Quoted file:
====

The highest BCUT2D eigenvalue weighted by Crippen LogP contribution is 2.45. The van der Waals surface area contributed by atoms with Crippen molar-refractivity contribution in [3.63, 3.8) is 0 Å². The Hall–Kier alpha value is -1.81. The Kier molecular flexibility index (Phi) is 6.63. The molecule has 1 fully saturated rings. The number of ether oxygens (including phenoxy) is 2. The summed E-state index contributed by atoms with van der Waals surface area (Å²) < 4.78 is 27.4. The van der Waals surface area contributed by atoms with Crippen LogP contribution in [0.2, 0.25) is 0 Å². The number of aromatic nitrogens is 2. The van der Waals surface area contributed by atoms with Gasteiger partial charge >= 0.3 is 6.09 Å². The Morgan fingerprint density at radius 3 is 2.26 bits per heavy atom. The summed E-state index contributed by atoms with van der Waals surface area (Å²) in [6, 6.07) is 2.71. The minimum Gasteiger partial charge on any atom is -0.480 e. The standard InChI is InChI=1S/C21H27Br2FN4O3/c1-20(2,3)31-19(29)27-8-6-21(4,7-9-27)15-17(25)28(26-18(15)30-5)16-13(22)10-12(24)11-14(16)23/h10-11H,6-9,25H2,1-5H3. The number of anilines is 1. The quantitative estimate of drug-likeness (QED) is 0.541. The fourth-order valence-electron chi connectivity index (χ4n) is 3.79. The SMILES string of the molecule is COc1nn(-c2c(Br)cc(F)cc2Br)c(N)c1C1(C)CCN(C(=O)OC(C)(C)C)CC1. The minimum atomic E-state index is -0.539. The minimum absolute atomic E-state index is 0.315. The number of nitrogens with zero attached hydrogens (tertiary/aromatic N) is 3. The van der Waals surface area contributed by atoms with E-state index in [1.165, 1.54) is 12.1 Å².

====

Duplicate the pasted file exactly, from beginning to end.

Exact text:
The highest BCUT2D eigenvalue weighted by Crippen LogP contribution is 2.45. The van der Waals surface area contributed by atoms with Crippen molar-refractivity contribution in [3.63, 3.8) is 0 Å². The Hall–Kier alpha value is -1.81. The Kier molecular flexibility index (Phi) is 6.63. The molecule has 1 fully saturated rings. The number of ether oxygens (including phenoxy) is 2. The summed E-state index contributed by atoms with van der Waals surface area (Å²) < 4.78 is 27.4. The van der Waals surface area contributed by atoms with Crippen LogP contribution in [0.2, 0.25) is 0 Å². The number of aromatic nitrogens is 2. The van der Waals surface area contributed by atoms with Gasteiger partial charge >= 0.3 is 6.09 Å². The Morgan fingerprint density at radius 3 is 2.26 bits per heavy atom. The summed E-state index contributed by atoms with van der Waals surface area (Å²) in [6, 6.07) is 2.71. The minimum Gasteiger partial charge on any atom is -0.480 e. The standard InChI is InChI=1S/C21H27Br2FN4O3/c1-20(2,3)31-19(29)27-8-6-21(4,7-9-27)15-17(25)28(26-18(15)30-5)16-13(22)10-12(24)11-14(16)23/h10-11H,6-9,25H2,1-5H3. The number of anilines is 1. The quantitative estimate of drug-likeness (QED) is 0.541. The fourth-order valence-electron chi connectivity index (χ4n) is 3.79. The SMILES string of the molecule is COc1nn(-c2c(Br)cc(F)cc2Br)c(N)c1C1(C)CCN(C(=O)OC(C)(C)C)CC1. The minimum atomic E-state index is -0.539. The minimum absolute atomic E-state index is 0.315. The number of nitrogens with zero attached hydrogens (tertiary/aromatic N) is 3. The van der Waals surface area contributed by atoms with E-state index in [1.165, 1.54) is 12.1 Å².